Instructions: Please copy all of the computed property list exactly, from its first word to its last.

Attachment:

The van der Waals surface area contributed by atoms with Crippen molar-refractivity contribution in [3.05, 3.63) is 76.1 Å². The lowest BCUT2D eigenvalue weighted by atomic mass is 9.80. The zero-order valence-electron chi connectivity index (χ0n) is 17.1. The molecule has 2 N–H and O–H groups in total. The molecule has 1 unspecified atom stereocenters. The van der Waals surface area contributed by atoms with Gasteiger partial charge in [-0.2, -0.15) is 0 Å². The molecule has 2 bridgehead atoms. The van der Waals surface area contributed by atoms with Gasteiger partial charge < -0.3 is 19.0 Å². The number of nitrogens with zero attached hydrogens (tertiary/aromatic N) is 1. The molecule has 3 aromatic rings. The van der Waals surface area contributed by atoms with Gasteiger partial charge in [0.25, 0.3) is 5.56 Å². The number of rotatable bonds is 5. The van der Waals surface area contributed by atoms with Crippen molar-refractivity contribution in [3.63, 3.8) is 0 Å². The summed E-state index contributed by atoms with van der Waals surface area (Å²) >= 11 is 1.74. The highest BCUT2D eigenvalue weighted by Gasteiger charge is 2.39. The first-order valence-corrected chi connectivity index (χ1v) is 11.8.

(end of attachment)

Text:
The van der Waals surface area contributed by atoms with Crippen molar-refractivity contribution in [3.05, 3.63) is 76.1 Å². The lowest BCUT2D eigenvalue weighted by atomic mass is 9.80. The zero-order valence-electron chi connectivity index (χ0n) is 17.1. The molecule has 2 N–H and O–H groups in total. The molecule has 1 unspecified atom stereocenters. The van der Waals surface area contributed by atoms with Gasteiger partial charge in [-0.2, -0.15) is 0 Å². The molecule has 2 bridgehead atoms. The van der Waals surface area contributed by atoms with Gasteiger partial charge < -0.3 is 19.0 Å². The number of nitrogens with zero attached hydrogens (tertiary/aromatic N) is 1. The molecule has 3 aromatic rings. The van der Waals surface area contributed by atoms with Gasteiger partial charge in [0.25, 0.3) is 5.56 Å². The number of rotatable bonds is 5. The van der Waals surface area contributed by atoms with Crippen molar-refractivity contribution in [3.63, 3.8) is 0 Å². The summed E-state index contributed by atoms with van der Waals surface area (Å²) >= 11 is 1.74. The highest BCUT2D eigenvalue weighted by Gasteiger charge is 2.39. The first-order valence-corrected chi connectivity index (χ1v) is 11.8.